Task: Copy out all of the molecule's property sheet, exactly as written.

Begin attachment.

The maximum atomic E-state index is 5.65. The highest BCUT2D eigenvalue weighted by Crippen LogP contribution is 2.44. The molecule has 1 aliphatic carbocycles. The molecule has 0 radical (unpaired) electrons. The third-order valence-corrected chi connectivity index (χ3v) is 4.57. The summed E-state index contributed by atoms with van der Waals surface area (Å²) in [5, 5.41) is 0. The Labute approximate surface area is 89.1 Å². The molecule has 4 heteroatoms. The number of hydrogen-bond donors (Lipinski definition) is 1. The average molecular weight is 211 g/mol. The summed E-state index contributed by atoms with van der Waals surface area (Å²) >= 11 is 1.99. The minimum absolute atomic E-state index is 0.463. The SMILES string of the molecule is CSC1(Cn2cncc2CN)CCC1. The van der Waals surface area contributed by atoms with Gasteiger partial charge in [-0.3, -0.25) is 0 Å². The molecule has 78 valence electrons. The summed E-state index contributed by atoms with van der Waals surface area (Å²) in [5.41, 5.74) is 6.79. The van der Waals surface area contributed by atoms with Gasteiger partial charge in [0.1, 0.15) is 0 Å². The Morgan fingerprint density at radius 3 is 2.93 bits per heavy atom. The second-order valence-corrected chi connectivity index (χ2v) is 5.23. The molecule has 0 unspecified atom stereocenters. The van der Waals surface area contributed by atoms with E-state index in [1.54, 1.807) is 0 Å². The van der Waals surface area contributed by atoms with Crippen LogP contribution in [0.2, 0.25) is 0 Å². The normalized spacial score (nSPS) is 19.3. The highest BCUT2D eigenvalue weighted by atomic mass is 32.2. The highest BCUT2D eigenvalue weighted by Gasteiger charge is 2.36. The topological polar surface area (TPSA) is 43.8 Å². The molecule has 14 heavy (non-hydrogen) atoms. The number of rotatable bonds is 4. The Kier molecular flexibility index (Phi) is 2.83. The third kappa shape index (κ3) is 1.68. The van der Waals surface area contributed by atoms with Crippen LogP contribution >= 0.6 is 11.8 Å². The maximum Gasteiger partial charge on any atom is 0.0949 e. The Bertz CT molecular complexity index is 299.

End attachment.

The maximum atomic E-state index is 5.65. The highest BCUT2D eigenvalue weighted by Crippen LogP contribution is 2.44. The molecule has 1 aliphatic carbocycles. The molecule has 0 radical (unpaired) electrons. The third-order valence-corrected chi connectivity index (χ3v) is 4.57. The summed E-state index contributed by atoms with van der Waals surface area (Å²) in [5, 5.41) is 0. The Labute approximate surface area is 89.1 Å². The molecule has 4 heteroatoms. The number of hydrogen-bond donors (Lipinski definition) is 1. The average molecular weight is 211 g/mol. The summed E-state index contributed by atoms with van der Waals surface area (Å²) >= 11 is 1.99. The minimum absolute atomic E-state index is 0.463. The SMILES string of the molecule is CSC1(Cn2cncc2CN)CCC1. The van der Waals surface area contributed by atoms with Gasteiger partial charge in [-0.3, -0.25) is 0 Å². The molecule has 78 valence electrons. The summed E-state index contributed by atoms with van der Waals surface area (Å²) in [5.41, 5.74) is 6.79. The van der Waals surface area contributed by atoms with Gasteiger partial charge in [0.1, 0.15) is 0 Å². The Morgan fingerprint density at radius 3 is 2.93 bits per heavy atom. The second-order valence-corrected chi connectivity index (χ2v) is 5.23. The molecule has 0 unspecified atom stereocenters. The van der Waals surface area contributed by atoms with E-state index in [1.54, 1.807) is 0 Å². The van der Waals surface area contributed by atoms with Crippen LogP contribution in [0.2, 0.25) is 0 Å². The normalized spacial score (nSPS) is 19.3. The highest BCUT2D eigenvalue weighted by atomic mass is 32.2. The highest BCUT2D eigenvalue weighted by Gasteiger charge is 2.36. The topological polar surface area (TPSA) is 43.8 Å². The molecule has 14 heavy (non-hydrogen) atoms. The number of rotatable bonds is 4. The Kier molecular flexibility index (Phi) is 2.83. The third kappa shape index (κ3) is 1.68. The van der Waals surface area contributed by atoms with Crippen LogP contribution >= 0.6 is 11.8 Å². The maximum Gasteiger partial charge on any atom is 0.0949 e. The Bertz CT molecular complexity index is 299.